Anversa degli Abruzzi

MUNICIPALITY OF anversa degli abruzzi
(Dell’Aquila District)
m. 585 a.s.l.

Patron Saint
San Marcello Papa, 16 gennaio

tourist information 

Town Hall, via Giambattista Manso, 5, ph. 0864 49115, fax 0864 490930
Info point, Piazza Belprato Tel. 0864 490049
(periodo festivi e stagione estiva)

Riserva Naturale Regionale e Oasi WWF “Gole del Sagittario”, Tel. 327 9411980

The name derives from the Latin ad versus (in front of, nearby) or amnis versus (toward the river), as evidenced by the etymological and phonetic root a(di) nversa(m) (aquam), with the water (aquam) being that of the Sagittario river. With reference to the Norman period, the name could also be linked to that of Aversa, the town in Campania founded by the Normans. “Degli Abruzzi” was added in 1927.

The mountains are barren, jagged, frightful, with sheer drops; the river gurgles between the rocks, falls in cascades, through rivulets and small pools”: this is Anversa’s setting, described by an observer in 1912. The town rises at about 600 meters a.s.l. on a wide spur of rock overlooking the gorge of the Sagittario river. A visit to the historical center may starts from the Church of Santa Maria delle Grazie (16th cent.), with its Renaissance limestone portal dating back to 1540, the only one of its kind in Abruzzo, with its rare iconographic motif and a magnificent rose window dated 1585, bearing the coats of arms of the Sangro family and of Anversa families, with snakes bound around the branches of a compass. The church has a nave with two side aisles, and the rectangular apse has a polychrome statue of San Rocco, made by local ceramists in 1530. The temple shaped wooden tabernacle was carved in the 16th century and gilded in 1664. The high altar has a copy of the splendid 16th century Triptych of Anversa, which unfortunately was stolen in 1981. Walking through the narrow streets leading to the Norman castle (12th cent.), turned into a scenic backdrop of ruins by the 1706 earthquake, you can see a row of stone houses with  decorated door frames and arches, harmonious portals and square windows. The architectural style is  dating back to the 16th-18th centuries, when Anversa was a flourishing town whose economy was based on the raising of sheep, and the local families, although austere and parsimonious, did not spare the money used to decorate their houses and increase the family prestige. Thus the town became a center for skilled artisans and stonecutters. There is a fascinating atmosphere in the tiny streets and arched passageways of the medieval Borgo, encircled by a raw of houses – most of which built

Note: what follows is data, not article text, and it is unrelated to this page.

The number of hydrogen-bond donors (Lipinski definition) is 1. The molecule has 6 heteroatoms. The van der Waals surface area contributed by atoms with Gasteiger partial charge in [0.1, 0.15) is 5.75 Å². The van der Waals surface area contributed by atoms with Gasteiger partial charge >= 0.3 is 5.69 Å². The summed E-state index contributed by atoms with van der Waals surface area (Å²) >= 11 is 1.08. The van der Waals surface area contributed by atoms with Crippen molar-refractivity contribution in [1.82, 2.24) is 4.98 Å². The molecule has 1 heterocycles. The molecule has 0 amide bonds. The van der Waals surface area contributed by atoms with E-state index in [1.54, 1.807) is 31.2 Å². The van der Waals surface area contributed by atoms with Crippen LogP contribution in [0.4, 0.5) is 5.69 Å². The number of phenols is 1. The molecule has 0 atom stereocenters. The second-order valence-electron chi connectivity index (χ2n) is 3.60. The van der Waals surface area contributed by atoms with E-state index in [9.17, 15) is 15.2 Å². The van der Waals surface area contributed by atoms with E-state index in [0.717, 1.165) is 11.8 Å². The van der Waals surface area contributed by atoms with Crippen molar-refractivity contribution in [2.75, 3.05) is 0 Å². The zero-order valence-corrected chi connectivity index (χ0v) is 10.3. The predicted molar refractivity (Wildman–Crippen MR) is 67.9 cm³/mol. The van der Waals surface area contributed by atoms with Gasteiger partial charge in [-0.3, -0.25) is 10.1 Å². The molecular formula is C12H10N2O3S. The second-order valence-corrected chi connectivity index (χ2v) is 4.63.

From here you can easily reach the scenic view-point over the Sagittario Gorge and, going down via Duca degli Abruzzi, the Romanesque Church of San Marcello (11th cent.). The church has an elegant late Gothic portal, decorated with fancy sculptures and enriched by a lunette with a fresco of the Madonna and Child with two saints, one of which is represented with a millstone tied around his neck as a symbol of his martyrdom. Through Porta Pazziana, one of the surviving gates of the medieval city walls, you’ll reach a terrace where you can have a beautiful view of the Sagittario river and the nearby village of Castrovalva. From the Sagittario Gorge, you can clearly see, even though somewhat obscured by the overgrowth of plants, a row of buildings known as the “Houses of the Lombards”, built by bricklayers from northern Italy in the period from 1480 to 1520. Nearby there is a carved portal (dated 1666) with symbols representing the worship of St. Dominic: a serpent, a fish, a sword, and mule irons. Many talismanic symbols can be found throughout the village.

Below the Borgo are the remains of the Church of Santa Maria ad Nives and its monastery, which belonged to the Benedictine monks as early as the 9th century. The last stop of our tour is in the sleepy hamlet of Castrovalva, which faces the captivating Sagittario Gorge. Entering the hamlet through a Gothic-arched gate, you will reach the parish Church of Santa Maria della Neve, (16th cent.) and the small Church of San Michele Arcangelo, dating back to the 12th century.

The pignata,  a terracotta pot used for cooking legumes, is the symbol of Anversa (after which its inhabitants were called pignatari) together with the cucù, a ceramic whistle.

The smoked ricotta of Anversa is one of Abruzzo’s most famous food, winning a gold medal at the Mountain Cheese Olympics in 2002.

Local dishes worthy of special mention are quagliatelli and fagioli, a soup made with beans and pasta, capretto cacio e ovo”, goat  cooked with cheese and egg, the thin and delicate pizzelle cooked on a special handmade iron, and the Christmas sweets such as pizze fritte and ceci ripieni.